Similar questions were asked about a tape depicting oral sex between an adult man and woman, and the percentages were similar.

Frankly, we were impressed. Although this was well before the politicization of many city and county prosecutors' offices – not to mention the recent attempts to do the same to U.S. attorneys – by religious pro-censorship groups, Swingle's action in polling his "constituents" was, to our understanding, unprecedented, and – again, to our understanding – remains unique in the annals of state and local obscenity lore.

Swingle's heroism deserved comment, which we did both in a pair of articles in the September and November, '92 issues of AVN, as well as in a personal "thumbs up" letter from this author to Swingle. (The AVN articles will be uploaded to the "Law" page of AVN's soon-to-be-revamped website.)

That was all we heard from Swingle over the ensuing 15 years (though admittedly, AVN stopped using a clipping service and we did not search the Internet for any mention of him) until a letter from him arrived in the spring of '06 requesting permission to use both the letter and the two articles in a forthcoming book. We agreed, and the result can be found in Scoundrels to the Hoosegow.

But it isn't Swingle's decision to base one of his chapters around AVN's treatment of him that impels us to recommend his book, although it is the reason we're doing a review in the first place. We think Swingle represents the very best qualities a local prosecutor should have: An adherence to the highest standards of justice and fair play, and a refusal to knuckle under to pressure, whether it be from local politicians, local police or advocacy groups like AFA.

There are numerous examples of Swingle's moral character in the book, including his refusal to bargain down or outright dismiss speeding tickets written in his jurisdiction; his treatment of abused women; his prosecutions of child predators, and voyeurs who videotape their peeping; and even his difficulties in bringing a murderer who had once been a popular police chief to justice. It's all told with wit and rigorous analysis – and plenty of quotes from famous jurists of the past, on whom Swingle relies for moral and legal guidance. He's also a Mark Twain fan, and that never hurts.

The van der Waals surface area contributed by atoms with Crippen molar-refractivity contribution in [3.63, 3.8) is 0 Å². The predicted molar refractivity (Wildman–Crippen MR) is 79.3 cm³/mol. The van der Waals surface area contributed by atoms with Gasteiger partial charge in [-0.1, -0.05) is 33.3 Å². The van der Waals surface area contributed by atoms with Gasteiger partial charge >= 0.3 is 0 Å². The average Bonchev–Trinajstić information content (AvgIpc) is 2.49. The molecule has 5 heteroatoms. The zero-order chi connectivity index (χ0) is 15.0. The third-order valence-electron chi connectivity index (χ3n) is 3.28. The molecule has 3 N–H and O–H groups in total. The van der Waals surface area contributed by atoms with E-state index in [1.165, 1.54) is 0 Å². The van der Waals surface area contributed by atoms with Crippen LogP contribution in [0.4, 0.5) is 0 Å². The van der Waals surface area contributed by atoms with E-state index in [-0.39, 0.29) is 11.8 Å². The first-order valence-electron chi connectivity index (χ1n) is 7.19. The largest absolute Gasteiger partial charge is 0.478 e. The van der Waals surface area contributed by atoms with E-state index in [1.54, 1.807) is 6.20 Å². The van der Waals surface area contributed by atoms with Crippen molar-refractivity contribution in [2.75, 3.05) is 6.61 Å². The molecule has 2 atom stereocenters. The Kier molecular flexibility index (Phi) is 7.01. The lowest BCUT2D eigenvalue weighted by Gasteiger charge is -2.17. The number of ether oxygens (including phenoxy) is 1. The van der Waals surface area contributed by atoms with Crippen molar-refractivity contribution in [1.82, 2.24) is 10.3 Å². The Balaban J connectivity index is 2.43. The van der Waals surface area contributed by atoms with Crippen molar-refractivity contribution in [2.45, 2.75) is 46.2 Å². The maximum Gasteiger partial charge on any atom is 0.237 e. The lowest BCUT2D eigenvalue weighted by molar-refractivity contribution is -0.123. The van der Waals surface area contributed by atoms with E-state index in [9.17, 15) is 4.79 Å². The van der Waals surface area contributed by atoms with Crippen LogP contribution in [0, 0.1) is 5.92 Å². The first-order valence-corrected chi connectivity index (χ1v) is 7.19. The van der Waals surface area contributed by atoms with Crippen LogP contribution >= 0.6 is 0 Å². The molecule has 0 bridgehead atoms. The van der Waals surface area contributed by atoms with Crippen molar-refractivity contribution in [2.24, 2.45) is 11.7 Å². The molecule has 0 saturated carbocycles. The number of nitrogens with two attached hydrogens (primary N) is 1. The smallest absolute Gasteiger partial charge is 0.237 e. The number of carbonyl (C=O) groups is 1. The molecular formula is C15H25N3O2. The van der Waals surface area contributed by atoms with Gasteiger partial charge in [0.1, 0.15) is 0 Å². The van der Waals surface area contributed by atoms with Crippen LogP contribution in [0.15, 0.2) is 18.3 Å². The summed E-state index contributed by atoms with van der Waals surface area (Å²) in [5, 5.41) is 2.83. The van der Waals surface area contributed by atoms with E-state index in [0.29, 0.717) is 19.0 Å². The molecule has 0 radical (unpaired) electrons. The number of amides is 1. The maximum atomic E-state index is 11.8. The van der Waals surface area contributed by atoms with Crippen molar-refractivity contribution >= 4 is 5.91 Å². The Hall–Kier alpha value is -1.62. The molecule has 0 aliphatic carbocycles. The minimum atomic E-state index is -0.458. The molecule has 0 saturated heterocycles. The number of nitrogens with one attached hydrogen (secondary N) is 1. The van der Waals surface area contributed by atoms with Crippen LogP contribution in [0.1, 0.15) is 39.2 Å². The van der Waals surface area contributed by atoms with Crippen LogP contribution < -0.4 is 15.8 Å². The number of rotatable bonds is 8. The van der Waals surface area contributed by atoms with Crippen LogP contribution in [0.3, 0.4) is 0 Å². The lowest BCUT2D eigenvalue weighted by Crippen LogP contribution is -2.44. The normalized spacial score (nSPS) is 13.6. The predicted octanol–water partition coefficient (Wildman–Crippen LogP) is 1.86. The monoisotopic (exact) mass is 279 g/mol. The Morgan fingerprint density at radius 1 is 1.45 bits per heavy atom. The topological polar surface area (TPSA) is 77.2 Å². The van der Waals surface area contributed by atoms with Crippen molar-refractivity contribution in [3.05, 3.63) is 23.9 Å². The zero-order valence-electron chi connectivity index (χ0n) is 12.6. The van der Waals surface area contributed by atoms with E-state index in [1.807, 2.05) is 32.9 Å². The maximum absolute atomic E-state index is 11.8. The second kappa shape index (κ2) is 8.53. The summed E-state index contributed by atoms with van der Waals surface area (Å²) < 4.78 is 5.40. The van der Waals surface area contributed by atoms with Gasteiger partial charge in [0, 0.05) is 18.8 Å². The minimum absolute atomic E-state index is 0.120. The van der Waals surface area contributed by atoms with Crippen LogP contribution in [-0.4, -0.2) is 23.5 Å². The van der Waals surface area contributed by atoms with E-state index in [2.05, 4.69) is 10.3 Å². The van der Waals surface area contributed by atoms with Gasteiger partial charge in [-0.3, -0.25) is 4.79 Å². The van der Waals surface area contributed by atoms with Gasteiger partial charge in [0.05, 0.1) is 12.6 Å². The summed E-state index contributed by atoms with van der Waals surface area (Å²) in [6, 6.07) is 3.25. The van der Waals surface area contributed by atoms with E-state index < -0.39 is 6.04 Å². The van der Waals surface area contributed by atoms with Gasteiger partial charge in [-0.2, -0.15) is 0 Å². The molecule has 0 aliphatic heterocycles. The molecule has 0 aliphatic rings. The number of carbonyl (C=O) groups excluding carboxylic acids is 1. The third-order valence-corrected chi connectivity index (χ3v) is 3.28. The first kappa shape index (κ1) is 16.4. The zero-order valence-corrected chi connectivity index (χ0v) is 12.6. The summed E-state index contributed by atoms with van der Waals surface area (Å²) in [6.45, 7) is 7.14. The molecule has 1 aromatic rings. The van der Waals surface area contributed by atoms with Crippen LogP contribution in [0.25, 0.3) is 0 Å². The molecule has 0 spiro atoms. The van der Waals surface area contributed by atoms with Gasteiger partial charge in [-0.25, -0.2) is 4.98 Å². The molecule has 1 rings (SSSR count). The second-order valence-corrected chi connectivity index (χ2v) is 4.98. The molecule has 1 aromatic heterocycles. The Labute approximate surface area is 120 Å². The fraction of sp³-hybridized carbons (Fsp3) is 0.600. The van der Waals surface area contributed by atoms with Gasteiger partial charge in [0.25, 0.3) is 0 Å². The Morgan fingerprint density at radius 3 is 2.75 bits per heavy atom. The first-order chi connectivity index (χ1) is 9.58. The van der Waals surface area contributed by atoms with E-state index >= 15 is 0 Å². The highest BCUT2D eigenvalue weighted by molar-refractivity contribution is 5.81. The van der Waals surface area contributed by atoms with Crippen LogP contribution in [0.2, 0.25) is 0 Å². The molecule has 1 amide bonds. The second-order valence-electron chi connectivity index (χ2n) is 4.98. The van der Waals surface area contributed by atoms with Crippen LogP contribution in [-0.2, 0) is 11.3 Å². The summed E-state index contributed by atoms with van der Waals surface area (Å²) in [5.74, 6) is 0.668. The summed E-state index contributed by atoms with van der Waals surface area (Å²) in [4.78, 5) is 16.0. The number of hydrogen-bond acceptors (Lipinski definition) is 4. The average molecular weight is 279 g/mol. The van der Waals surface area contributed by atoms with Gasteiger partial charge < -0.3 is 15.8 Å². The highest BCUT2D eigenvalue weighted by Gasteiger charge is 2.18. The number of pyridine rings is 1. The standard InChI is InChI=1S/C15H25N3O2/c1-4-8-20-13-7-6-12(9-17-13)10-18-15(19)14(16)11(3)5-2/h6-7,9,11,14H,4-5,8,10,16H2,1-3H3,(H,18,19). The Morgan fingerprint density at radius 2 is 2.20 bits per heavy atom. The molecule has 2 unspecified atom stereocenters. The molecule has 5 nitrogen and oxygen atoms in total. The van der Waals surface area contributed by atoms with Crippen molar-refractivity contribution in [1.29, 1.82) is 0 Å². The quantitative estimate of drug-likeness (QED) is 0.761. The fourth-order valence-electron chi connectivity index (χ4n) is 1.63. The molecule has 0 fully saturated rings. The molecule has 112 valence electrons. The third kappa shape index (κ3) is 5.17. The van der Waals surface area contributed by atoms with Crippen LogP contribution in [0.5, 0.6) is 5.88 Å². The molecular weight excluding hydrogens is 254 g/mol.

The closing paragraphs of his "AVN chapter" provide perhaps the best insight into the mindset of an intelligent mainstream adult – who in this case also happens to be a powerful local prosecutor – when confronted by both the unwanted pressure of an ardent anti-porn evangelist and the embarrassing plaudits of an adult industry magazine:

"What a bittersweet development. One of the nicest compliments I had ever received was emblazoned upon the editorial page of a publication in which I'd be embarrassed to have anyone see my name. Praise from Adult Video News was not exactly a tribute one would trumpet in a campaign brochure."

"Still, I had followed the law. In the process of doing my sworn duty to uphold the Constitution, I had helped educate the public about a complicated legal case. I had protected the rights of private citizens from overzealous censorship by refusing to be pressured into turning from prosecutor to persecutor. I was proud of myself. But not proud enough to share the Adult Video News articles with very many people.

"Until now."

What a marvelous replacement Morley Swingle would make for, say, Sen. Matt Bartle in the Missouri legislature!

Scoundrels to the Hoosegow is published by University of Missouri Press, 2910 LeMone Blvd., Columbia, MO 65201.